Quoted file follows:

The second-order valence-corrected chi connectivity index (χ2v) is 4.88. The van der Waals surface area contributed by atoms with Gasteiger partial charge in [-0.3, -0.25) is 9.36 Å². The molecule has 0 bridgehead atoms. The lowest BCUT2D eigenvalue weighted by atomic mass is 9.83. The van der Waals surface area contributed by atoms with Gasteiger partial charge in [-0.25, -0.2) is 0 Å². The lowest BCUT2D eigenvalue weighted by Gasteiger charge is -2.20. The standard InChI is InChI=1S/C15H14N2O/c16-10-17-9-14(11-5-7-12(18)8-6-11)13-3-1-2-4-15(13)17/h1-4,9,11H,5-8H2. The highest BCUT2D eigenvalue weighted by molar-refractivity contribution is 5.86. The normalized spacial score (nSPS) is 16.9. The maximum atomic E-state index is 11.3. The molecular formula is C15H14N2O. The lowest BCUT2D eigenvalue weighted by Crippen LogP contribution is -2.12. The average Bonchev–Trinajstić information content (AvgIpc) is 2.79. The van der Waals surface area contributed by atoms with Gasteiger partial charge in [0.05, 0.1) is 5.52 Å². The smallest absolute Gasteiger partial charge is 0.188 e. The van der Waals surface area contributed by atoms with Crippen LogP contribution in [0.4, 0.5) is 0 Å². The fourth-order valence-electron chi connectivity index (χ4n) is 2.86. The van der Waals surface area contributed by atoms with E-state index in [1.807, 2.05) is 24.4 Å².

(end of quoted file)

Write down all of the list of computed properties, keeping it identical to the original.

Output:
The second-order valence-corrected chi connectivity index (χ2v) is 4.88. The van der Waals surface area contributed by atoms with Gasteiger partial charge in [-0.3, -0.25) is 9.36 Å². The molecule has 0 bridgehead atoms. The lowest BCUT2D eigenvalue weighted by atomic mass is 9.83. The van der Waals surface area contributed by atoms with Gasteiger partial charge in [-0.25, -0.2) is 0 Å². The lowest BCUT2D eigenvalue weighted by Gasteiger charge is -2.20. The standard InChI is InChI=1S/C15H14N2O/c16-10-17-9-14(11-5-7-12(18)8-6-11)13-3-1-2-4-15(13)17/h1-4,9,11H,5-8H2. The highest BCUT2D eigenvalue weighted by molar-refractivity contribution is 5.86. The normalized spacial score (nSPS) is 16.9. The maximum atomic E-state index is 11.3. The molecular formula is C15H14N2O. The lowest BCUT2D eigenvalue weighted by Crippen LogP contribution is -2.12. The average Bonchev–Trinajstić information content (AvgIpc) is 2.79. The van der Waals surface area contributed by atoms with Gasteiger partial charge in [0.05, 0.1) is 5.52 Å². The smallest absolute Gasteiger partial charge is 0.188 e. The van der Waals surface area contributed by atoms with Crippen LogP contribution in [0.4, 0.5) is 0 Å². The fourth-order valence-electron chi connectivity index (χ4n) is 2.86. The van der Waals surface area contributed by atoms with E-state index in [1.807, 2.05) is 24.4 Å².